It is important to understand that even in a fallen and sinful world, God does not excuse our sin. Instead, He promises to redeem us of our sin, to wash us clean.
What is God doing in this passage?
God laments that the sin of Israel is a burden to Him and He must redeem Israel, must make something new.
What is God’s plan for dealing with sin in the world?
The promised Servant will redeem the people of God from their sin by His suffering and death.
Throughout the Old Testament, it is understood that God would have to redeem His people from their sinfulness. God never approved of sinful living. He did not say forget about it. He promised to send the Messiah to redeem the people from their sinfulness–even those sins that had become so common they seemed normal.
How does this passage touch on the issue of “being born a certain way”?
Jesus told His listeners there is not a single person born without sin. For that reason, all are in need of redemption. This passage levels the playing field in a sense, because no sin is less than or greater than another.
Because all are sinful and need of God’s grace and mercy, does it matter whether one is “born that way” if it goes against God’s command and design?
Paul reminds his readers, and us, that all are sinful; their very nature is sinful and in need of God’s salvation through the sacrifice of Christ Jesus. It does not matter whether the sin is one of choice, or a symptom of our sinful nature. It is all in need of God’s salvation through Christ Jesus.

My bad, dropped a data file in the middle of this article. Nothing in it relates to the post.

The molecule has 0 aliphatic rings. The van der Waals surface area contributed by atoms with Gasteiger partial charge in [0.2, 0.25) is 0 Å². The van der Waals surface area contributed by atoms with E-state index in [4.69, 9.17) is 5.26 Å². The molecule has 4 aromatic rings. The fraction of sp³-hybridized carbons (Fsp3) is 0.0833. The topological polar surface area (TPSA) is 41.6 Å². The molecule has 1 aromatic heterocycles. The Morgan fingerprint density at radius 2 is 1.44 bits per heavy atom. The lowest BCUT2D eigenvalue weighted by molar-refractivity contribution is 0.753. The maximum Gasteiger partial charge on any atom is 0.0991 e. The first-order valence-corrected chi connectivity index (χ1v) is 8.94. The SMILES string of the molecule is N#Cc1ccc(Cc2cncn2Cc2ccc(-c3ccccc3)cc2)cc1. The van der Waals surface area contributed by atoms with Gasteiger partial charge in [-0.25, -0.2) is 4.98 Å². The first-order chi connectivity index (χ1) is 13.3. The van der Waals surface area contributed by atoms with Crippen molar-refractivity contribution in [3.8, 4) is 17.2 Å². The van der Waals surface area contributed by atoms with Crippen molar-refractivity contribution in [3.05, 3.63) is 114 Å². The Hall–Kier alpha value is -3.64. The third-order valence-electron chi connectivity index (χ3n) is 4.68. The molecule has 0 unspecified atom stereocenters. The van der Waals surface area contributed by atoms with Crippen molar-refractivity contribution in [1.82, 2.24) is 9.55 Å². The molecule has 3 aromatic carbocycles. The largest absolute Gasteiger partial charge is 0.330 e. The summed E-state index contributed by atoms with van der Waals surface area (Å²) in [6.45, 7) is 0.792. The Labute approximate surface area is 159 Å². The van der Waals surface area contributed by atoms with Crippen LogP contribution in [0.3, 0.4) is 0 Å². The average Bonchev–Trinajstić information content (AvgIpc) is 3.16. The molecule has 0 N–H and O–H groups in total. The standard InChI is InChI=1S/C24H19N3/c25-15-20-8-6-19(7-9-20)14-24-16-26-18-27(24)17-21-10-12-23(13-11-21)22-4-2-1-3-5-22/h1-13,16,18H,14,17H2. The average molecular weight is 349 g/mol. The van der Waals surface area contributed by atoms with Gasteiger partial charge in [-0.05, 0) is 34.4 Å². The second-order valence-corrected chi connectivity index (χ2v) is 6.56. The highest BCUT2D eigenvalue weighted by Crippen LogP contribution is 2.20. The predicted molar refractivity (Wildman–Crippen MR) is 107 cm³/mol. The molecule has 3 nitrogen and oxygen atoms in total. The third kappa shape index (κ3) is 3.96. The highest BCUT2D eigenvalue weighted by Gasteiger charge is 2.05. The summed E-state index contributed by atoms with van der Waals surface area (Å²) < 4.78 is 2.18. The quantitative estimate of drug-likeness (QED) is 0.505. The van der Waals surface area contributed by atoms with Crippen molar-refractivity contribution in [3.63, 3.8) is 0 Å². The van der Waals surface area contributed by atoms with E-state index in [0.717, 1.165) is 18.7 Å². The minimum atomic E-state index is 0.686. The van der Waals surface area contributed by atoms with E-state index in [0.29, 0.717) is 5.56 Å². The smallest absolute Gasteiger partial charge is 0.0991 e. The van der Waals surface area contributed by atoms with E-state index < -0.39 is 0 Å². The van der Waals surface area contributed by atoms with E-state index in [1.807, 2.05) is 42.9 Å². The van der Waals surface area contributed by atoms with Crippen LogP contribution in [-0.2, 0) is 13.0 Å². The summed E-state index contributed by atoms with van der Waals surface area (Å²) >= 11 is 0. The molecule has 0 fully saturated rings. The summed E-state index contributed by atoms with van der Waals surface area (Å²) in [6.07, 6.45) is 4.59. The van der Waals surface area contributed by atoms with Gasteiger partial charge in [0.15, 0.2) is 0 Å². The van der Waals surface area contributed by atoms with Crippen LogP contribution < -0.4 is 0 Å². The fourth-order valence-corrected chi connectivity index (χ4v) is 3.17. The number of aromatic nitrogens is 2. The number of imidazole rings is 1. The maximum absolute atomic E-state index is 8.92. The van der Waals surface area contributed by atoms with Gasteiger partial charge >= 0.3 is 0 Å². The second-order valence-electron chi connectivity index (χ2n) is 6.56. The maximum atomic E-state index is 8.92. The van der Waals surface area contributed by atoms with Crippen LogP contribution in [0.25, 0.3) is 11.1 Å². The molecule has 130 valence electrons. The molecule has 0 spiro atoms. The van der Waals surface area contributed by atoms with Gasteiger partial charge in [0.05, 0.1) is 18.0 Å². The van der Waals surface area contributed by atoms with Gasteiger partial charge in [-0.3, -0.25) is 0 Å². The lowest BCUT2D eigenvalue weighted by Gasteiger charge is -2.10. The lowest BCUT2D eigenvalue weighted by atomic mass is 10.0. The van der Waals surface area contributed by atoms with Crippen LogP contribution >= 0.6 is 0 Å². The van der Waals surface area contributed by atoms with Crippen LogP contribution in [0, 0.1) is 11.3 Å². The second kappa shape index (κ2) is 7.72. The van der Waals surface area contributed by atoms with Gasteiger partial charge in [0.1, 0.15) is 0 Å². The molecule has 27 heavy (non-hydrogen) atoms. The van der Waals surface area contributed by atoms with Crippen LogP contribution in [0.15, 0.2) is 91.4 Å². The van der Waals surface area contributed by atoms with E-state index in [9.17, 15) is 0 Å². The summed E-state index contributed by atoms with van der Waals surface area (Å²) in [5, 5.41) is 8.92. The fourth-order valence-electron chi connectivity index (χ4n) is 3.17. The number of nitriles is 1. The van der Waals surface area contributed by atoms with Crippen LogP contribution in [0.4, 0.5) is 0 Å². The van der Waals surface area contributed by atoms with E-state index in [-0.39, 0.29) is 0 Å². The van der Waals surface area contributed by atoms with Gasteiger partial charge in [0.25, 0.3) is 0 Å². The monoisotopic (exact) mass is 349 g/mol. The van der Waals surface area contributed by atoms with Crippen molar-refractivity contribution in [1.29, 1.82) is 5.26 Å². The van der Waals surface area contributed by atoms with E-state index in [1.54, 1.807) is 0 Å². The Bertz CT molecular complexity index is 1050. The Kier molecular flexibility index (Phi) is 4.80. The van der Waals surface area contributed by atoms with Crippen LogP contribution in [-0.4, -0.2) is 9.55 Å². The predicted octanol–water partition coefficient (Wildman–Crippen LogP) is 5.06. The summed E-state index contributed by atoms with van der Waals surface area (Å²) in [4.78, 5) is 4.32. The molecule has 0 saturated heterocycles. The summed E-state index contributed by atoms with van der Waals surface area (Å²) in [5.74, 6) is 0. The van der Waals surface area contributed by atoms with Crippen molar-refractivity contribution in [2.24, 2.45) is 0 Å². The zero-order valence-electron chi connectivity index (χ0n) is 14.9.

How does this new life stand in contrast to the way the world operates?
What if somebody is not Christian but is compassionate, kind, etc.? Do they still need salvation through Christ Jesus? Why?
Here, Paul reminds his readers that now that they have been redeemed in Christ Jesus, they are to live a new life, a life according to God’s Word.
In our Baptism, how does God’s Word and God’s design take what is sinful and make it new and righteous?
The old, sinful self is put to death. In Christ’s life, we are brought to a new life, a life that follows and obeys God’s law. It is not a life living according to the ways of the world but instead is according to how God says we should live and be.
Does possibly being born with tendencies to homosexuality, alcoholism or other such issues excuse you from needing God’s salvation in Christ Jesus?
The answer, according to the passages listed above, should be a resounding NO. God is more than aware of the full affects of sin in this world. That is why He had to send His Son to die on the cross and be raised from the grave on Easter morning.
Why would God let people be born sinful or in a way that goes against His Word?
Look at Isaiah 55. How does this passage answer this question?
Took: 10 minutes
So, what did you learn?
Does it matter if a person is born with (or acquires) tendencies towards what God’s Word calls sinful behavior? Are they still in need of God’s grace, mercy and forgiveness?
Everyone is born sinful, whether that is a possible genetic tendency towards such sins as homosexuality or alcoholism, or disobedience, selfishness, pride, etc. We are all in need of God’s grace and forgiveness, which is found in the death and resurrection of Jesus Christ.
Any other questions or comments?
Published April 2013